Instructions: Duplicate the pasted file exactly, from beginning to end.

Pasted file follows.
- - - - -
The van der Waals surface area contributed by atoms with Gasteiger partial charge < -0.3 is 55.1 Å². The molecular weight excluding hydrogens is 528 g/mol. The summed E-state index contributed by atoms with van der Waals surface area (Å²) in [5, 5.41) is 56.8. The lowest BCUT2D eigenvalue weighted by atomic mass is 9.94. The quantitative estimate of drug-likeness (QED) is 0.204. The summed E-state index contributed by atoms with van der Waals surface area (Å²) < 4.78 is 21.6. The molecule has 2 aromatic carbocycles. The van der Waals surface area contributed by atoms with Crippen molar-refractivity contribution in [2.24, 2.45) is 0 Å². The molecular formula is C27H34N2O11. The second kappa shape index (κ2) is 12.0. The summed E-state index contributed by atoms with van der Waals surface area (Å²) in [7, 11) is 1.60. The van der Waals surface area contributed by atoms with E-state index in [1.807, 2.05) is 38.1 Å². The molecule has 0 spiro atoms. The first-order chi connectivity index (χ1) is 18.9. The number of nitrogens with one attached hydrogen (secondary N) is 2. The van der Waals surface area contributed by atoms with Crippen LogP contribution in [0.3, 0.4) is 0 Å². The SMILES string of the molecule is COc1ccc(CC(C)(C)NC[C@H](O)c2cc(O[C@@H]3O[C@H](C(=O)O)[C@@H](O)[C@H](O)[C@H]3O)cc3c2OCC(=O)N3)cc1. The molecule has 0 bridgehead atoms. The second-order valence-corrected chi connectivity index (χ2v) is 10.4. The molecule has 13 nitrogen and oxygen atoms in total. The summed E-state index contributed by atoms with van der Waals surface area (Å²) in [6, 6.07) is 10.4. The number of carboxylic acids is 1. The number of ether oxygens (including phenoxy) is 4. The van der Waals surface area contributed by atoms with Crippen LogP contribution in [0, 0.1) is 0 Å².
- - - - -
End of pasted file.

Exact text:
The van der Waals surface area contributed by atoms with Gasteiger partial charge < -0.3 is 55.1 Å². The molecular weight excluding hydrogens is 528 g/mol. The summed E-state index contributed by atoms with van der Waals surface area (Å²) in [5, 5.41) is 56.8. The lowest BCUT2D eigenvalue weighted by atomic mass is 9.94. The quantitative estimate of drug-likeness (QED) is 0.204. The summed E-state index contributed by atoms with van der Waals surface area (Å²) < 4.78 is 21.6. The molecule has 2 aromatic carbocycles. The van der Waals surface area contributed by atoms with Crippen molar-refractivity contribution in [2.24, 2.45) is 0 Å². The molecular formula is C27H34N2O11. The second kappa shape index (κ2) is 12.0. The summed E-state index contributed by atoms with van der Waals surface area (Å²) in [7, 11) is 1.60. The van der Waals surface area contributed by atoms with E-state index in [1.807, 2.05) is 38.1 Å². The molecule has 0 spiro atoms. The first-order chi connectivity index (χ1) is 18.9. The number of nitrogens with one attached hydrogen (secondary N) is 2. The van der Waals surface area contributed by atoms with Crippen LogP contribution in [0.3, 0.4) is 0 Å². The SMILES string of the molecule is COc1ccc(CC(C)(C)NC[C@H](O)c2cc(O[C@@H]3O[C@H](C(=O)O)[C@@H](O)[C@H](O)[C@H]3O)cc3c2OCC(=O)N3)cc1. The molecule has 0 bridgehead atoms. The second-order valence-corrected chi connectivity index (χ2v) is 10.4. The molecule has 13 nitrogen and oxygen atoms in total. The summed E-state index contributed by atoms with van der Waals surface area (Å²) in [6, 6.07) is 10.4. The number of carboxylic acids is 1. The number of ether oxygens (including phenoxy) is 4. The van der Waals surface area contributed by atoms with Crippen LogP contribution in [0, 0.1) is 0 Å².